How 3 Former Saks Employees Say the Retailer & Other Luxury Brands Hurt Their Careers

A lawsuit filed against Saks Fifth Avenue and other luxury brands alleges that the retailer engaged in unlawful “no-hire” pacts in conjunction with those labels to keep skilled retail workers from leaving the luxury retail chain.

Three former Saks salespeople, who are seeking class-action status for their claim, filed a complaint in New York’s Eastern District court on Friday, arguing that they missed out on opportunities elsewhere due to “no-poach” agreements between Saks and other luxury fashion brands such as Gucci, Louis Vuitton and Brunello Cucinelli USA Inc.

Gucci America Inc., Louis Vuitton USA Inc., Fendi North America Inc., Loro Piana & C. Inc., Prada USA Corp. and Brunello Cucinelli USA Inc. are all named as defendants, along with Saks, in the suit. The ex-Saks workers claim that, by decreasing worker competition, the illicit pacts reduced their earning potential.

In response to a request from FN, Saks declined to comment.

One of the plaintiffs, Angelene Hayes, claims that she attempted to leave Saks for a better-paying post at Louis Vuitton in 2015. In response to an emailed inquiry from Hayes, Hope Frate, a Louis Vuitton store manager, wrote: “Unfortunately we have an agreement with Saks that we cannot take their employees and have to wait 6 months before hiring. We have strict guidelines we have to follow,” according to an attachment to the filing. In an email to FN, Louis Vuitton declined to comment on the matter.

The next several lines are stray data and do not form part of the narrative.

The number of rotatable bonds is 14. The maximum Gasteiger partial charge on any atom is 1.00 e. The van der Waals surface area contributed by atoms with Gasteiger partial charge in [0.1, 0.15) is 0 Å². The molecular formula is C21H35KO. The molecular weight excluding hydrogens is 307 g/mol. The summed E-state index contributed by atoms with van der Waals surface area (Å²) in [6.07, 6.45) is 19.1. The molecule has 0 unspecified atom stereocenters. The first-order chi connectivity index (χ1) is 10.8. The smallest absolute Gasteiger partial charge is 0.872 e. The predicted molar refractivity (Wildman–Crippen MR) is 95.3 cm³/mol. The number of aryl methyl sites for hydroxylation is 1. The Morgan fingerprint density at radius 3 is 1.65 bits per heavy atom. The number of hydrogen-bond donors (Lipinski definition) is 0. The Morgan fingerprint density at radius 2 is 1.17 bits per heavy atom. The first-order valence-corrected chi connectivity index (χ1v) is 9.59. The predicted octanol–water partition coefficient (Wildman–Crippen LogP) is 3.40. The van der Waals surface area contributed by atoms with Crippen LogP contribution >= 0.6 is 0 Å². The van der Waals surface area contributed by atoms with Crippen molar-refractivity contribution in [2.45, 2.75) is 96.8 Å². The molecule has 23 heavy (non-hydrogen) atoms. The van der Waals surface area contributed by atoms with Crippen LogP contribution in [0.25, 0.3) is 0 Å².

Another plaintiff, Susan Giordano, alleges that she met a headhunter with luxury retail expertise in 2017 and was informed of positions she would be well-suited for at brands including Brunello Cucinelli and Louis Vuitton. However, the headhunter told Giordano that she could not be placed “unless she quit her current job at Saks and waited to seek work again in the industry,” according to the filing.

The plaintiffs are seeking injunctive relief and damages for violation of the Sherman Act, which prohibits anticompetitive conduct including bid-rigging, price-fixing and market-dividing.

In October 2016, the U.S. Department of Justice announced the intention to proceed criminally against naked no-poach and wage-fixing agreements, and it has remained consistent in its messaging since then. The Justice Department argues that no-hire pacts are “unlawful market allocation agreements” that prevent employees from being able to bargain for better job opportunities and terms of employment.

“Market participants are on notice: the Division intends to zealously enforce the antitrust laws in labor markets and aggressively pursue information on additional violations to identify and end anticompetitive no-poach agreements that harm employees and the economy,” reads a 2018 statement from the Justice Department.

FN has reached out to Gucci and Brunello Cucinelli for comment.

Editor’s Note: An earlier version of this story inaccurately suggested Saks Fifth Ave. was the only defendant in the aforementioned lawsuit. This story has been updated to list the other defendants in the claim.

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